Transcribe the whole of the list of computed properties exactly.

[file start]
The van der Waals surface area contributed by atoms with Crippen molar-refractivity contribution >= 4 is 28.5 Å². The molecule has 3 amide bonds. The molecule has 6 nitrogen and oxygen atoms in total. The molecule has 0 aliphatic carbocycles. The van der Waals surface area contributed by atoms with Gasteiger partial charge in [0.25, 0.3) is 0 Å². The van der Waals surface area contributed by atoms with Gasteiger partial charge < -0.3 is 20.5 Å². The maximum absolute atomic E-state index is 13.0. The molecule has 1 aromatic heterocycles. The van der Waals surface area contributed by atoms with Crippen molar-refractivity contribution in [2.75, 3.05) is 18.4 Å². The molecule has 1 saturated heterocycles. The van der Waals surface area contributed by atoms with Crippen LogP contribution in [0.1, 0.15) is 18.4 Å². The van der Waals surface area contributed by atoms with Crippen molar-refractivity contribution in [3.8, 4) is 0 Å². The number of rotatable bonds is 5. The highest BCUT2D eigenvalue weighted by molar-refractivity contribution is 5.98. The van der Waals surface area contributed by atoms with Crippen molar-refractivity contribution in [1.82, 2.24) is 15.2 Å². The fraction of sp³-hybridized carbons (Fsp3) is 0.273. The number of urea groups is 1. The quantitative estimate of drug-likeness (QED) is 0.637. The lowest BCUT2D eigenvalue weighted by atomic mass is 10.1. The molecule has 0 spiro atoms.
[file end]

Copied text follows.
The van der Waals surface area contributed by atoms with Crippen molar-refractivity contribution >= 4 is 28.5 Å². The molecule has 3 amide bonds. The molecule has 6 nitrogen and oxygen atoms in total. The molecule has 0 aliphatic carbocycles. The van der Waals surface area contributed by atoms with Gasteiger partial charge in [0.25, 0.3) is 0 Å². The van der Waals surface area contributed by atoms with Gasteiger partial charge < -0.3 is 20.5 Å². The maximum absolute atomic E-state index is 13.0. The molecule has 1 aromatic heterocycles. The van der Waals surface area contributed by atoms with Crippen molar-refractivity contribution in [2.75, 3.05) is 18.4 Å². The molecule has 1 saturated heterocycles. The van der Waals surface area contributed by atoms with Crippen LogP contribution in [0.1, 0.15) is 18.4 Å². The van der Waals surface area contributed by atoms with Crippen molar-refractivity contribution in [3.8, 4) is 0 Å². The number of rotatable bonds is 5. The highest BCUT2D eigenvalue weighted by molar-refractivity contribution is 5.98. The van der Waals surface area contributed by atoms with Crippen molar-refractivity contribution in [1.82, 2.24) is 15.2 Å². The fraction of sp³-hybridized carbons (Fsp3) is 0.273. The number of urea groups is 1. The quantitative estimate of drug-likeness (QED) is 0.637. The lowest BCUT2D eigenvalue weighted by atomic mass is 10.1. The molecule has 0 spiro atoms.